Norwalk Reflector: As door barricades proliferate in schools, so do questions over their use

no avatar

As door barricades proliferate in schools, so do questions over their use

By Patrick Cooley • Jul 2, 2018 at 3:00 PM

COLUMBUS (TNS) — The use of barricades to seal doors in the event of an emergency such as a school shooter has increased in central Ohio schools, but some experts question their value.

Proponents say barricades offer an extra layer of protection to students and staff beyond simple locks. At least seven central Ohio school districts have spent tens of thousands of dollars on barricades, according to public records, and several more are considering them.

But school shooters have tended to go after so-called "soft targets" in hallways, and rarely, if ever, attempted to go through locked doors, say experts who have studied such shootings.

"I never recommend them," Gary Sigrist, president and CEO of the Grove City-based Safeguard Risk Solutions, said of door barricades. "I don't think they're necessary."

He also expressed concern that barricades, if not easily reversed, might slow down paramedics trying to get to wounded students or staff.

However, officials at schools who use barricades said they have keys that first responders can use to unlock them, and fire codes require the devices to be easily reversible.

Troy Lowe, CEO of the Nashport-based Silverback Safety & Training Solutions Inc., is a proponent of door barricades. Lowe said he invented his own device, which he called "an additional layer of protection that works in conjunction with existing emergency operation plans."

Some of the school districts that use barricades said police and firefighters recommended their use.

Barricades "allow a little more time, hopefully, for the police to arrive," said Larry Williams, the buildings and grounds supervisor for Newark City Schools, which spent $14,023 on barricades in 2013.

The firefighters and police who worked with the district on its emergency plan recommended barricades, district business manager Mark Shively said.

Police and firefighters in other cities, however, have recommended that school officials simply lock doors, stack desks and chairs between them and the door and get out of sight.

Marysville Fire Chief Jay Riley said he has studied mass shootings and found that strategy to be the most effective, as school shooters always seem to go after victims in plain sight.

"They're easier targets," Riley said.

Marysville's plan asks students and teachers to use what is already in place, such as the locks on the district's doors.

"They're solid doors," Riley said.

Finding barricades can be a challenge because not all of them conform to school safety and fire codes. An employee in the Mount Vernon district designed devices specifically for the Knox County district after officials were unable to find one that fit their safety standards.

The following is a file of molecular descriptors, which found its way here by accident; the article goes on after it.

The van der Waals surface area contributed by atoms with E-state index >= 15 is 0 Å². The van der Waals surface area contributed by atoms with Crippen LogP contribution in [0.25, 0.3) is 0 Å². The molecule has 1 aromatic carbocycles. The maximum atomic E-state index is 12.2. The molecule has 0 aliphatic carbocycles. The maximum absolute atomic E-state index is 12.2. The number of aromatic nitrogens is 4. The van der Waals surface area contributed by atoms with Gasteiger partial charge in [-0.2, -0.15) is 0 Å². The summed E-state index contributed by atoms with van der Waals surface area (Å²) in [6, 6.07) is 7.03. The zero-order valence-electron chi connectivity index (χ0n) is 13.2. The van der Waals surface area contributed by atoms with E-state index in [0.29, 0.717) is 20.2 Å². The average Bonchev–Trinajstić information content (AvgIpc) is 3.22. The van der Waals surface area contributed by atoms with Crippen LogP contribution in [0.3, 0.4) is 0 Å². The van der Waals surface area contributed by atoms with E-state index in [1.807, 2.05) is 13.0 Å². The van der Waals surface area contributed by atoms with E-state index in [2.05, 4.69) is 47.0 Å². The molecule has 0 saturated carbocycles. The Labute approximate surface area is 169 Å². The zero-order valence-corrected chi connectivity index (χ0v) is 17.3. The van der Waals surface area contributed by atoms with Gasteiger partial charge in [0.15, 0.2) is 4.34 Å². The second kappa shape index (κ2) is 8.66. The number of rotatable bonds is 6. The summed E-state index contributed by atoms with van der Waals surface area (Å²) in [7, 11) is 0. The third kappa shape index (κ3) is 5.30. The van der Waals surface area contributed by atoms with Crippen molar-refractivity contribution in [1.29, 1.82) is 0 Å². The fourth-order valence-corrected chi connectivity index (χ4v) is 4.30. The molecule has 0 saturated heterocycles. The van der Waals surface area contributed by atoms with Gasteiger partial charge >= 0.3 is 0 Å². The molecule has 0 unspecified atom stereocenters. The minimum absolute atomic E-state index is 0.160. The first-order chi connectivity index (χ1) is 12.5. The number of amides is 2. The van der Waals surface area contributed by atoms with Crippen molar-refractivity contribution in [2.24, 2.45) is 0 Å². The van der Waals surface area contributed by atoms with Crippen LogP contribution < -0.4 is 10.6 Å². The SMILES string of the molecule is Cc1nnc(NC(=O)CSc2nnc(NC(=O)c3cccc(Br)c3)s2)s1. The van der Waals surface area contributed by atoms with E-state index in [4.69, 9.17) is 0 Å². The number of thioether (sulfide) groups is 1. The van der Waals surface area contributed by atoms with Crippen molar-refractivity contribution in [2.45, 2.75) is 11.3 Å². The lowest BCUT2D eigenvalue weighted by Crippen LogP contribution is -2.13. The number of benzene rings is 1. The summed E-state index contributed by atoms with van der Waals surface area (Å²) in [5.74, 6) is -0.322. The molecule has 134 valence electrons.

Barricades vary widely in cost and sophistication. Mount Vernon's devices -- which cost the school district $14,000 this year -- are aluminum sheets that resemble "do not disturb" signs and slip into a sleeves in the door jam. Licking Heights spent $24,000 in 2017 on anchors that slide under doors. Fairbanks schools in 2015 spent $776 on door straps in 2015. Bexley spent roughly $97,000 between 2013 and 2017 on special locks that seal the doors in the event of a lockdown.

Schools that don't use them have developed alternative safety plans, and virtually all of them have bought something to boost security. London City Schools, for example, has a $36,000 camera system and walkie-talkies that give staff a direct line to the police.

Schools in the Dublin City Schools district don't use barricades, but students and staff are trained to create as much distance as possible between themselves and an attacker -- through evacuation, if possible, said Bruce McKenna, a Dublin police school resource officer. But if students and staff can't leave their rooms, they're taught to lock the doors and put obstacles such as desks and chairs in front of them.

McKenna called Dublin's plan "multi-layered."

"Barricading is one small portion," he said. "We're not relying on one simple device."

Philip Wagner, superintendent of Licking Heights Local School District, said barricades are part of that district's lockdown plan, which it developed using the recommendations of the ALICE Training Institute, which works with businesses and public agencies on active-shooter plans.

ALICE doesn't specifically recommend using door barricades, but it suggests blocking doors through any means necessary. The barricades provide a uniform way to seal every door in the event of a lockdown, Wagner said.

"Maybe you don't have a desk you can push across the room to block the door," he said.

[email protected]



(c)2018 The Columbus Dispatch (Columbus, Ohio)

Visit The Columbus Dispatch (Columbus, Ohio) at

Distributed by Tribune Content Agency, LLC.

Norwalk Reflector Videos